If it sounds dangerous, then Tragos is doing her job. The film gives its audience a detailed history of abortion rights in America, highlighting that history is still happening. The many talking heads, which include anonymous doctors as providers, midwives, clinic managers, and activists, explicitly state the potential consequences that can occur, particularly in a Post Roe v Wade America. In some states, yes, this is technically illegal. The providers are under constant threat and fear for their safety. But, they are still willing to cross state lines and provide people with the medication. Despite the threats and constant law changes making access to health care harder, these individuals are all willing to cross that line in order to provide safe medical options and information to people who may feel like they have no choice.

If “Plan C” teaches its audience one thing, it’s that abortions will never go away. No matter how many laws or limitations come in a person’s way, if they want an abortion, they will get one, and Plan C is dedicated to providing them with a safe one, no matter the cost or location. History is constantly changing in America, but as laws become more restricting, organizations like Plan C are more alive than ever. Therefore, “Plan C” is a required American viewing of the urgent fight for safe healthcare that is currently underway within the country. In a post-Roe world, everyone still has a choice, and the people of “Plan C” will continue to fight for that choice. And for some, that choice begins at plancpills.org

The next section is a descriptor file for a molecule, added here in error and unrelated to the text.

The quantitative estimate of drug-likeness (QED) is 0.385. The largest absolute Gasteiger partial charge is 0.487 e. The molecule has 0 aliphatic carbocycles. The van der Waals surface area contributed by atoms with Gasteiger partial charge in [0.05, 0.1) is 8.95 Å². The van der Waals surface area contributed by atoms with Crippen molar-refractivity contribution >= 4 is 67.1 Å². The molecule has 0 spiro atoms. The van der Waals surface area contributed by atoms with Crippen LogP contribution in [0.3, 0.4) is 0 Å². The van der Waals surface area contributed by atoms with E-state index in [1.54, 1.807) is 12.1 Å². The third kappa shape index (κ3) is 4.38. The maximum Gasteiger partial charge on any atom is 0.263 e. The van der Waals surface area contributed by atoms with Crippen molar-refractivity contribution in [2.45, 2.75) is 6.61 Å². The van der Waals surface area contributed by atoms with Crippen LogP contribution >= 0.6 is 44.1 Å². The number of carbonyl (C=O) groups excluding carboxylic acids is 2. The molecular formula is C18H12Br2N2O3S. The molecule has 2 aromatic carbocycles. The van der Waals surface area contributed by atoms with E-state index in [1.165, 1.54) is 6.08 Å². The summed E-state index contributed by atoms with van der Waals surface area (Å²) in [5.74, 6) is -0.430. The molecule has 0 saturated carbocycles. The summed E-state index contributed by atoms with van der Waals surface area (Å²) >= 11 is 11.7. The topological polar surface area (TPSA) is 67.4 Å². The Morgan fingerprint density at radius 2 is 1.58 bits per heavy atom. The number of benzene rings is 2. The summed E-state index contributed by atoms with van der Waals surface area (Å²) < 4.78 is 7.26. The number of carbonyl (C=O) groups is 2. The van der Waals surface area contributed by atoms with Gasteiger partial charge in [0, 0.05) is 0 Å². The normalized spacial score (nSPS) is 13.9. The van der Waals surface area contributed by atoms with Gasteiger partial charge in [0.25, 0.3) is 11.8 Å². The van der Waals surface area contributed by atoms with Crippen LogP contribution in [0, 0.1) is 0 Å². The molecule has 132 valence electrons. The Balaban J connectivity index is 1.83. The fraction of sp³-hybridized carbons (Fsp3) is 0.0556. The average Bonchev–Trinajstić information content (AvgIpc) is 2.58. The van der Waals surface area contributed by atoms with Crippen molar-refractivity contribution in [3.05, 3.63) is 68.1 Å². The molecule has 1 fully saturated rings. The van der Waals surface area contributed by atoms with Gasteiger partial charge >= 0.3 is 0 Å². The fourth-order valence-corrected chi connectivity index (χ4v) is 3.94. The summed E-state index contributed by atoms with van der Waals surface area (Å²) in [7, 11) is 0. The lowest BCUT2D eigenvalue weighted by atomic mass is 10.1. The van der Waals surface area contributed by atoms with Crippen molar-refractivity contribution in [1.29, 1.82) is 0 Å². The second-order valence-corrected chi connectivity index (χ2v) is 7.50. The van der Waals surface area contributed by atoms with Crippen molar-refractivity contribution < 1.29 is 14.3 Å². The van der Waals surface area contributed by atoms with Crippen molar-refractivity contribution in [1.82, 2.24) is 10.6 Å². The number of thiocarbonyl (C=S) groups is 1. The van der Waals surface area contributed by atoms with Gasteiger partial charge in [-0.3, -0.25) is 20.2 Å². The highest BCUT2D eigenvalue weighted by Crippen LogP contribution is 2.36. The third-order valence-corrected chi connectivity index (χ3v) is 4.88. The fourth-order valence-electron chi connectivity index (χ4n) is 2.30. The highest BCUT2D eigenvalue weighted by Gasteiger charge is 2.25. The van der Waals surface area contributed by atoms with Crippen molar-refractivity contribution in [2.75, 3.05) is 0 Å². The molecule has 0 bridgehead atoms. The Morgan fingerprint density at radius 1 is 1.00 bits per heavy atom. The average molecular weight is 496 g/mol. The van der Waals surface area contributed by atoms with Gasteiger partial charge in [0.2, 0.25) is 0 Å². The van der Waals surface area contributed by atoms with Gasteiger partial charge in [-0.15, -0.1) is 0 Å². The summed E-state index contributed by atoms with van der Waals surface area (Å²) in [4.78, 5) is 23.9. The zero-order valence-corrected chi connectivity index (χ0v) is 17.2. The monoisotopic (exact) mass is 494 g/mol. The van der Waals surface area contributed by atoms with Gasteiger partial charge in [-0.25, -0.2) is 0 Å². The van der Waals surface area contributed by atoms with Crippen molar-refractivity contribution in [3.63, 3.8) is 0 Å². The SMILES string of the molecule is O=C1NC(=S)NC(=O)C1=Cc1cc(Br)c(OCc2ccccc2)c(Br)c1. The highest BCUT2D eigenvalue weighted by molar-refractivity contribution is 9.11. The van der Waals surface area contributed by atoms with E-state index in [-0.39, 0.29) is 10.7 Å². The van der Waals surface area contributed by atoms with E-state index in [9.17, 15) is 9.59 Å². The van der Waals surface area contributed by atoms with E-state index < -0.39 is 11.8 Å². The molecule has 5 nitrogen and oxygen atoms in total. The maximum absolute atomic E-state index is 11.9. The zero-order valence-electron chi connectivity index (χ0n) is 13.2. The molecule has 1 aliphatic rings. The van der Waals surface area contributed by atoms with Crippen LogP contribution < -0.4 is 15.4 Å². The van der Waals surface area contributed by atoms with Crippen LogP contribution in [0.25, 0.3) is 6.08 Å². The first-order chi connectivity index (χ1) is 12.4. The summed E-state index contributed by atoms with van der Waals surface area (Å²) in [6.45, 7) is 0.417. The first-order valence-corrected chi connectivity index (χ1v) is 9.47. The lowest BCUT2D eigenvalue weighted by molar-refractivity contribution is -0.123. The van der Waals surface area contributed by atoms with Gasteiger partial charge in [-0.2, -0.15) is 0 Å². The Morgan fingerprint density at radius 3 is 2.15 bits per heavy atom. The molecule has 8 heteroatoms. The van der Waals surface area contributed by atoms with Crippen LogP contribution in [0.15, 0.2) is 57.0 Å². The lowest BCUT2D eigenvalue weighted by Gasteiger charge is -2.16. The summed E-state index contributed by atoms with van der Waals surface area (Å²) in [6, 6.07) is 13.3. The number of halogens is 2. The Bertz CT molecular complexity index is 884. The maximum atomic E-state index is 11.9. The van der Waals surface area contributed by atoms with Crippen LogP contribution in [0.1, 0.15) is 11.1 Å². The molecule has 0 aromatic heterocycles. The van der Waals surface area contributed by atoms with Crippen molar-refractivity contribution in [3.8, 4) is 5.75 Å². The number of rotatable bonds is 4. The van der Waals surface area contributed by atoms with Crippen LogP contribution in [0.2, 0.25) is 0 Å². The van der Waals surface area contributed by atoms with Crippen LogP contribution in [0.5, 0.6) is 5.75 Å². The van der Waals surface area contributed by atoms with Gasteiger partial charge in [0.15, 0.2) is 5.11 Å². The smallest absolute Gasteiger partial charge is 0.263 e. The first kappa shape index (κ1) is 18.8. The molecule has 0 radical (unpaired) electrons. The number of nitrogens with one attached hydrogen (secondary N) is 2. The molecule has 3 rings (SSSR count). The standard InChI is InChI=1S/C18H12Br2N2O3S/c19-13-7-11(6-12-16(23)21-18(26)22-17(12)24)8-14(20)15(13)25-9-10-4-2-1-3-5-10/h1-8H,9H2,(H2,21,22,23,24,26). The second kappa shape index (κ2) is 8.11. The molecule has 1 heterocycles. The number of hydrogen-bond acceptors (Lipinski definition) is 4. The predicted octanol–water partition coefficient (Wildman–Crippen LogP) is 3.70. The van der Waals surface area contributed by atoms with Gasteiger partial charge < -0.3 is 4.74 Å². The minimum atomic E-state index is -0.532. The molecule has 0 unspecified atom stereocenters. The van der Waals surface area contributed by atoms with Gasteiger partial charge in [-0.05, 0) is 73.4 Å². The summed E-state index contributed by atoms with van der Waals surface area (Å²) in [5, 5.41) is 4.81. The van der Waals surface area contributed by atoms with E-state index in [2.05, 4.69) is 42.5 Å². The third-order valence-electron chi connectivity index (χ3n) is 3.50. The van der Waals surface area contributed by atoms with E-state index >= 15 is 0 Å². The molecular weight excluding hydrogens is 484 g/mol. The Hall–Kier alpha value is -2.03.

THE RECAP

THE GOOD - An incredibly timely, insightful, and powerful showcase of the fight for reproductive health and safe abortions in modern-day America.

THE BAD - The film covers several significant events around abortion rights and, due to time constraints, doesn't have enough screen time to fully explain the effects of each event.

THE OSCARS - None

THE FINAL SCORE - 8/10

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Lauren LaMagna
Lauren LaMagnahttps://nextbestpicture.com
Assistant arts editor at Daily Collegian. Film & TV copy editor.

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Latest Reviews

<b>THE GOOD - </b>An incredibly timely, insightful, and powerful showcase of the fight for reproductive health and safe abortions in modern-day America.<br><br> <b>THE BAD - </b>The film covers several significant events around abortion rights and, due to time constraints, doesn't have enough screen time to fully explain the effects of each event.<br><br> <b>THE OSCARS - </b>None <br><br> <b>THE FINAL SCORE - </b>8/10<br><br>"PLAN C"